We All Deal with Temptation

All of us know something about temptation. We are even tempted to blame outside sources for the problem. But our decisions determine the effectiveness of our temptations.

Now, having used the word “temptation,” let us define it, identify its sources, determine its limits, install the defenses against it, and consider our part in the outcome of any temptation.

The Definitions of Temptation
The King James text often translates two different words with the one word, temptation or tempted. One means to be tested, so as to prove the strength of something. God sovereignly tests us to prove to ourselves and others that we are what He says we are. Though such testing may be difficult at the time, it is a good thing. James 1:12 assures us, “Blessed is the man that endureth temptation: for when he is tried, he shall receive the crown of life which the Lord hath promised to them that love him.”

The other word means to solicit for evil. God never solicits us for evil. “Let no man say when he is tempted, I am tempted of God: for God cannot be tempted with evil, neither tempteth he any man: but every man is tempted when he is drawn away of his own lust, and enticed. Then when lust hath conceived it bringeth forth sin: and sin, when it is finished, bringeth forth death” (Jas 1:13–15). Satan doesn’t care to prove us, but he certainly delights in tempting us to do evil.

The Sources of Temptation
In Luke 4:1–13, the Lord Jesus was “tempted.” He was “full of the Holy Ghost,” and was “led by the Spirit into the wilderness, being forty days tempted of the devil.” God was testing him to prove to all that he was who he said he was: God in the flesh. But, in the same event and process, the devil was soliciting him for evil.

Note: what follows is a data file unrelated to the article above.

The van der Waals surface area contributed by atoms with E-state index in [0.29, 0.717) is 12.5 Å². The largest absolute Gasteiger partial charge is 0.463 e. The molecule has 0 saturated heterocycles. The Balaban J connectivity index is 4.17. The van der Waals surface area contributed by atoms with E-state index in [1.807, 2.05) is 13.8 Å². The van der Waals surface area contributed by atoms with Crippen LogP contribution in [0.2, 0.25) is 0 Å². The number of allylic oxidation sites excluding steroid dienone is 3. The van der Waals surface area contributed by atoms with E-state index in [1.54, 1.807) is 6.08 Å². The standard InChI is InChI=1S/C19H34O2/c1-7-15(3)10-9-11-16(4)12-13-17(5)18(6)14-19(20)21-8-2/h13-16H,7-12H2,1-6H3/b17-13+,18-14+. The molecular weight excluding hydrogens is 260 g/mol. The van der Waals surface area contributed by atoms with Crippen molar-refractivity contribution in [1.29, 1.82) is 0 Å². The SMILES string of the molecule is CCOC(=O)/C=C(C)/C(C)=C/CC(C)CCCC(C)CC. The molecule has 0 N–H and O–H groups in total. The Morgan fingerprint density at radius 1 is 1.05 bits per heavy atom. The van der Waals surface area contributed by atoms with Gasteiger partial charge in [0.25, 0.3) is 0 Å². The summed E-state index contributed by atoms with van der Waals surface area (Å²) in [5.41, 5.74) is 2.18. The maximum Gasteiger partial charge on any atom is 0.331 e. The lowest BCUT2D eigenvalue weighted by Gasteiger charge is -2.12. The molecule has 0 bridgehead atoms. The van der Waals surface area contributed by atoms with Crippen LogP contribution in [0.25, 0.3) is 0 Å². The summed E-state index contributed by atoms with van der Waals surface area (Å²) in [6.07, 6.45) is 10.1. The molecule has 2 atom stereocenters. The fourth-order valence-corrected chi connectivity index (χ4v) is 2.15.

There are three elements involved in temptation to which the devil has access: “the lust of the flesh, and the lust of the eyes, and the pride of life” (1 John 2:16). He used them all in his temptation of Jesus. Jesus was hungry after forty days of fasting and Satan tempted Him to turn a stone to bread (lust of the flesh). Satan took Jesus to a high place and showed Him all the kingdoms of the earth and offered them to him (the lust of the eyes). Finally Satan challenged Jesus to cast Himself from a cliff so that the angels would catch Him and save Him, proving by fulfilling Scripture, that He was the Son of God (the pride of life). Satan will use these elements in tempting you to sin.

But, take heart. “For we have not an high priest which cannot be touched with the feeling of our infirmities; but was in all points tempted like as we are, yet without sin. Let us therefore come boldly unto the throne of grace, that we may obtain mercy, and find grace to help in time of need” (Heb 4:15–16).

The Limits of Temptation
We will sometimes hear ourselves say, “I can’t take this any more!” We have borne a trial for a long time and we are at the end of our strength and want to give up. And sometimes we do, but not because God failed us. God has declared, “There hath no temptation taken you but such as is common to man: but God is faithful, who will not suffer you to be tempted above that ye are able; but will with the temptation also make a way to escape, that ye may be able to bear it (1 Cor 10:13).

Whether it is a test from God to prove our mettle , we can endure it, no matter the severity of the trial or the length of time involved. God is faithful. He will not test us beyond our ability to endure to the end of the testing period, even if it is for our lifetime.

Whether it is a solicitation from Satan to commit sin, we can refuse to fall for his enticement. God is faithful and will provide the spiritual discernment, stamina, and determination to withstand Satan’s onslaught.

The Defenses against Temptation
Let us now home in on the solicitations to sin. “Oh, I’m familiar with those,” you say. “They hit me from all sides and never let up!” It sounds like you are ready for help in gaining victory over your temptations.